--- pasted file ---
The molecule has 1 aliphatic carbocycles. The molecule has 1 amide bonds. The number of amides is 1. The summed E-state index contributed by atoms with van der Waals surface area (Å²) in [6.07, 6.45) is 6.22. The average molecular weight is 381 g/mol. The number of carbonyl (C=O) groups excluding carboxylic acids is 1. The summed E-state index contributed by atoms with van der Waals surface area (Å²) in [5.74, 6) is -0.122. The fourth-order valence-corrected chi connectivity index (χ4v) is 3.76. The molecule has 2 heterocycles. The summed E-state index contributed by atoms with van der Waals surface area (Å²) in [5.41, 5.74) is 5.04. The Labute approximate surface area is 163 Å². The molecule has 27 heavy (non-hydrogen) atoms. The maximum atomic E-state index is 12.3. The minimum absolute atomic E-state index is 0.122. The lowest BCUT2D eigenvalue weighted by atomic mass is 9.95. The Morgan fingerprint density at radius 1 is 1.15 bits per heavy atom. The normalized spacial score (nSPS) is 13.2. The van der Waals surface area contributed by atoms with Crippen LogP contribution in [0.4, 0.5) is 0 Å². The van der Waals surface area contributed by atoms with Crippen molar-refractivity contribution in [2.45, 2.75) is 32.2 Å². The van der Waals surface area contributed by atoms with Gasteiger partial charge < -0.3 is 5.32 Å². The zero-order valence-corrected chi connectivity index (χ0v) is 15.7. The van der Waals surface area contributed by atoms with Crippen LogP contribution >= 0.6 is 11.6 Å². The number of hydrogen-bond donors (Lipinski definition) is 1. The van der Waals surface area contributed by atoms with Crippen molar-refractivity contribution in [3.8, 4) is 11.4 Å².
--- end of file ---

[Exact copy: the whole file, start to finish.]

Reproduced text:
The molecule has 1 aliphatic carbocycles. The molecule has 1 amide bonds. The number of amides is 1. The summed E-state index contributed by atoms with van der Waals surface area (Å²) in [6.07, 6.45) is 6.22. The average molecular weight is 381 g/mol. The number of carbonyl (C=O) groups excluding carboxylic acids is 1. The summed E-state index contributed by atoms with van der Waals surface area (Å²) in [5.74, 6) is -0.122. The fourth-order valence-corrected chi connectivity index (χ4v) is 3.76. The molecule has 2 heterocycles. The summed E-state index contributed by atoms with van der Waals surface area (Å²) in [5.41, 5.74) is 5.04. The Labute approximate surface area is 163 Å². The molecule has 27 heavy (non-hydrogen) atoms. The maximum atomic E-state index is 12.3. The minimum absolute atomic E-state index is 0.122. The lowest BCUT2D eigenvalue weighted by atomic mass is 9.95. The Morgan fingerprint density at radius 1 is 1.15 bits per heavy atom. The normalized spacial score (nSPS) is 13.2. The van der Waals surface area contributed by atoms with Crippen LogP contribution in [0.4, 0.5) is 0 Å². The van der Waals surface area contributed by atoms with Crippen molar-refractivity contribution in [2.45, 2.75) is 32.2 Å². The van der Waals surface area contributed by atoms with Gasteiger partial charge < -0.3 is 5.32 Å². The zero-order valence-corrected chi connectivity index (χ0v) is 15.7. The van der Waals surface area contributed by atoms with Crippen LogP contribution >= 0.6 is 11.6 Å². The number of hydrogen-bond donors (Lipinski definition) is 1. The van der Waals surface area contributed by atoms with Crippen molar-refractivity contribution in [3.8, 4) is 11.4 Å².